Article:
Yesterday’s Supreme Court ruling in favor of white firefighters will undoubtedly leave employers confused. The case out of New Haven, Conn. claims the white firefighters were denied promotions unfairly because of their race. To add to the confusion, the 5-4 ruling reverses a decision that Supreme Court nominee Sonia Sotomayor endorsed as a federal appeals judge.
Emily: What sort of implications will today’s ruling have on employers?
LaFratta: This opinion will have significant implications for employers. First, the court’s holding makes it more difficult for Plaintiffs to prevail on disparate impact claims. Second, the court held that the fear of litigation by one group of employees is not a valid reason to discriminate against another group of employees. This will impact employers’ handling of employment litigation threats, as they will have to be careful to resolve such threats in a manner that does not adversely affect employees in other classes. Third, the opinion demonstrates the inherent difficulties with employment examinations, as in this case the employer was in a no-win situation, facing a lawsuit regardless of how it resolved the examination controversy.
Emily: Will these implications be felt in only one sector or throughout all industries?
LaFratta: The decision will directly affect employers who utilize employment examinations, and thus primarily public sector employers. Such employers will have to be careful to construct valid tests, as they may be exposed to lawsuits depending on the results of the test. Also, employers faced with questionable test results will not simply be able to scrap the test results, as doing so would open them up to lawsuits by the successful test-takers. With respect to the court’s prohibition on using threatened litigation as a basis for discrimination, that would apply to all employers.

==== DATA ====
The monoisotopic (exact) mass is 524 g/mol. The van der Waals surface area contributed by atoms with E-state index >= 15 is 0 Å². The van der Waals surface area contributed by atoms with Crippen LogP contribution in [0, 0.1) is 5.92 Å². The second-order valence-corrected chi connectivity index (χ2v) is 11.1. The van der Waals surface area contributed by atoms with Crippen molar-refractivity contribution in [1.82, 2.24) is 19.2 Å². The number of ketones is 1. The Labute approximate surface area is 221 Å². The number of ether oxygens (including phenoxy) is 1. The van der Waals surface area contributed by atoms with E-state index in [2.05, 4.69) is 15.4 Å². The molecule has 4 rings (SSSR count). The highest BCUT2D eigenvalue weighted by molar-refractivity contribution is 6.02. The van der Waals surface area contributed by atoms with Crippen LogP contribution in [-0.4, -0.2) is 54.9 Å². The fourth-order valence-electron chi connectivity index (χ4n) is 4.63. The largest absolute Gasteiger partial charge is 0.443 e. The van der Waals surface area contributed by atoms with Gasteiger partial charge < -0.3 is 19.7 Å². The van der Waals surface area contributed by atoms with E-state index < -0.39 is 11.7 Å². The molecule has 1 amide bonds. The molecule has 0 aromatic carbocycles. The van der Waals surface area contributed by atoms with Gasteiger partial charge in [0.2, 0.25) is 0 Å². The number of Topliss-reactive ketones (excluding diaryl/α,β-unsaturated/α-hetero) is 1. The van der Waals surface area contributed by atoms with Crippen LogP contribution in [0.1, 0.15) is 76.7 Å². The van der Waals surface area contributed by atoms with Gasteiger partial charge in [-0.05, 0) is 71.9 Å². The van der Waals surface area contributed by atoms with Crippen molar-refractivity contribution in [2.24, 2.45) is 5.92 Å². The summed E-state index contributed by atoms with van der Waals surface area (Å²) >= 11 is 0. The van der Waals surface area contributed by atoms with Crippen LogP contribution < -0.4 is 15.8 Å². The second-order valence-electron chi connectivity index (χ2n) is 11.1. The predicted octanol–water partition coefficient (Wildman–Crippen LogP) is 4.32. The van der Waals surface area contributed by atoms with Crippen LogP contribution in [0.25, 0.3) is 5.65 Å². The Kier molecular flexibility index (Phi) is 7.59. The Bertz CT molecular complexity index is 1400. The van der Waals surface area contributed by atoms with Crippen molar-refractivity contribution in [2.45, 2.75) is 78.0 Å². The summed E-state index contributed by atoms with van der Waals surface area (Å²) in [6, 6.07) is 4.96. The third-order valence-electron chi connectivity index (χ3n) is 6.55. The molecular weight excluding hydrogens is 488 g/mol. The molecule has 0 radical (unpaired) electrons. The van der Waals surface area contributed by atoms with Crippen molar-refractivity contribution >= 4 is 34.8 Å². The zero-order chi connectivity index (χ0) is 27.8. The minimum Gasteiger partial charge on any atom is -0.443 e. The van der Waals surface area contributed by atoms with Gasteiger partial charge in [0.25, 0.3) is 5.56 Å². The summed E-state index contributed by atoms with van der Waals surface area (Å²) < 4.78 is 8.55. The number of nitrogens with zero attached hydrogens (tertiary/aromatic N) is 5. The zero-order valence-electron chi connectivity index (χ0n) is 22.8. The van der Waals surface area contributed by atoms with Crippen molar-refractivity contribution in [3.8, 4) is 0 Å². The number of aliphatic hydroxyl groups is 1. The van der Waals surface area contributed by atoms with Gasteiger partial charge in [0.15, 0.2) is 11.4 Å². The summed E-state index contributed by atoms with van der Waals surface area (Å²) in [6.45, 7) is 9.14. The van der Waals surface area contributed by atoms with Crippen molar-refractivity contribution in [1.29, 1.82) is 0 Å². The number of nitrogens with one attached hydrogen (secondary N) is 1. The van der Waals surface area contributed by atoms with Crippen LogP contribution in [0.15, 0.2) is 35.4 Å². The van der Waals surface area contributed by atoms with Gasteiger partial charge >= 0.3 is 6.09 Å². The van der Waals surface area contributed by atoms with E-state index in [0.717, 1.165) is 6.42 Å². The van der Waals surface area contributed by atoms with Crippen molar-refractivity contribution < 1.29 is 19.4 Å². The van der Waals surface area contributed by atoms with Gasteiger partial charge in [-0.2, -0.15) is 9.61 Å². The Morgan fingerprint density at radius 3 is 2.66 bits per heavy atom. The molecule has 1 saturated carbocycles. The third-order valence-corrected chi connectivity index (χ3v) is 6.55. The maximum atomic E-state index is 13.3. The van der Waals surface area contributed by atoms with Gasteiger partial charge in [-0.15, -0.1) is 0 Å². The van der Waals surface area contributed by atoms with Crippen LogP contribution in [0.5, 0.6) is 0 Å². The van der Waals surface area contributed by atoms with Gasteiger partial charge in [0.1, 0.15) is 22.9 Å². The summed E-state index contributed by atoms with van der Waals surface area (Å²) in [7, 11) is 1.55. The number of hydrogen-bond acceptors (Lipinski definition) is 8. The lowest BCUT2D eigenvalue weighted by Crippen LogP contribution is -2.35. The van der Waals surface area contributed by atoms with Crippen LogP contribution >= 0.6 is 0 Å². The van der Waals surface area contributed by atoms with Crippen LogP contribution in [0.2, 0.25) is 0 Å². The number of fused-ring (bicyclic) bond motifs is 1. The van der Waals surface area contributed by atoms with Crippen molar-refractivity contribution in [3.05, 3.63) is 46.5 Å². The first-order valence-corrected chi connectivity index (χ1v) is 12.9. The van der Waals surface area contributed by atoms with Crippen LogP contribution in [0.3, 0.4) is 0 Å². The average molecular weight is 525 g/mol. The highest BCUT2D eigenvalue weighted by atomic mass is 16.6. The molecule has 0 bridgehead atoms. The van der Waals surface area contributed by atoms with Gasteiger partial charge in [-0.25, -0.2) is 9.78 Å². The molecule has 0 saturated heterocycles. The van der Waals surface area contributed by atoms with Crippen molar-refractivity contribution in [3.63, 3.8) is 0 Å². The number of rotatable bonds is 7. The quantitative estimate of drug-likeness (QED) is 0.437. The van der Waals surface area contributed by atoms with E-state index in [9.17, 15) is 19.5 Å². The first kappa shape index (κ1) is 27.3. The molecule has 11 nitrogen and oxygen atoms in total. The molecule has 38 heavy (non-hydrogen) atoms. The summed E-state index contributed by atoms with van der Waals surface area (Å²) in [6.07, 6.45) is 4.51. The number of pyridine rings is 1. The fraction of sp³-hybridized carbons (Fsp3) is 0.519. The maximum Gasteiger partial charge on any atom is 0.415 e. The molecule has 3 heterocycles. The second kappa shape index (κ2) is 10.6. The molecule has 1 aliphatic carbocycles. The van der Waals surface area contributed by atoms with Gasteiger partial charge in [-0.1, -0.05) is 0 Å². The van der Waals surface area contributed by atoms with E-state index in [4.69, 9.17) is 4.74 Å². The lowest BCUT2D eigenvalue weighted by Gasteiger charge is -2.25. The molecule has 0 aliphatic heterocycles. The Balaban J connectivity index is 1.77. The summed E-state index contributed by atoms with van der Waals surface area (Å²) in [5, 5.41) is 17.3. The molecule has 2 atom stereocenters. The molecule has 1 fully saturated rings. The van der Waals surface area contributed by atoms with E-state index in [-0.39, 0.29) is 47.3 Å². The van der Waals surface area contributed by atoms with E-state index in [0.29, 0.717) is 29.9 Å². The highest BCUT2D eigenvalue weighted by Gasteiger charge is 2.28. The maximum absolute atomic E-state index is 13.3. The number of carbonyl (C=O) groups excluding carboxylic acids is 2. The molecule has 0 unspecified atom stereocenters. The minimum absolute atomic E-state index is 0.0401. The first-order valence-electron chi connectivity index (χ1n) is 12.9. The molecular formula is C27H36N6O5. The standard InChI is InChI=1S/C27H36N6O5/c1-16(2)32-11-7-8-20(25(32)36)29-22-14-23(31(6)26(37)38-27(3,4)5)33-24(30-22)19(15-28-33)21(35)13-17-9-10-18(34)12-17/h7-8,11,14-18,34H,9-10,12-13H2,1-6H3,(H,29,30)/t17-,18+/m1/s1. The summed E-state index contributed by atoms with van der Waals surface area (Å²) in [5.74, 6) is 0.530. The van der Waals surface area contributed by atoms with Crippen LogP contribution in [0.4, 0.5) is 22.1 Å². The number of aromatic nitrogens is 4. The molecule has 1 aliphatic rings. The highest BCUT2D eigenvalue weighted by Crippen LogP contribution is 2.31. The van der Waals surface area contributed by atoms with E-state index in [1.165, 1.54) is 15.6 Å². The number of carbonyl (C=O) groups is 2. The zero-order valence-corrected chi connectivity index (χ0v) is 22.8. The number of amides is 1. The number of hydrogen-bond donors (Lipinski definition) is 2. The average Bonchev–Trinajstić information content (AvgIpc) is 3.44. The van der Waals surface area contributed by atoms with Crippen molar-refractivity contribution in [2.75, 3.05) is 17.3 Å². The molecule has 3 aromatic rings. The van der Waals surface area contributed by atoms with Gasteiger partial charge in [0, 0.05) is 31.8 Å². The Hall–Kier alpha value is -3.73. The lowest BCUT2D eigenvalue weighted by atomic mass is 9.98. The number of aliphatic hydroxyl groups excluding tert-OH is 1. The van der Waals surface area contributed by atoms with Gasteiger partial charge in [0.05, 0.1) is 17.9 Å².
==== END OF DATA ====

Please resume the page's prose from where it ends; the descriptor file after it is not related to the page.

Emily: Would you say that this decision will change the landscape of civil rights law forever?
LaFratta: I wouldn’t go that far. Disparate impact claims (such as the one here) are not nearly as common as disparate treatment claims, so the impact of this lawsuit, although significant, is not that far reaching. I think the decision will have a bigger impact on how employers handle the use of employment tests and respond to litigation threats, which are more internal corporate matters. However, as it is a Supreme Court decision, it is “the law” until the Supreme Court reverses it or Congress tries to amend Title VII in a way to reverse it.
Thanks to Mr. LaFratta for shedding some light on the topic.
To test or not to test, employers must decide carefully.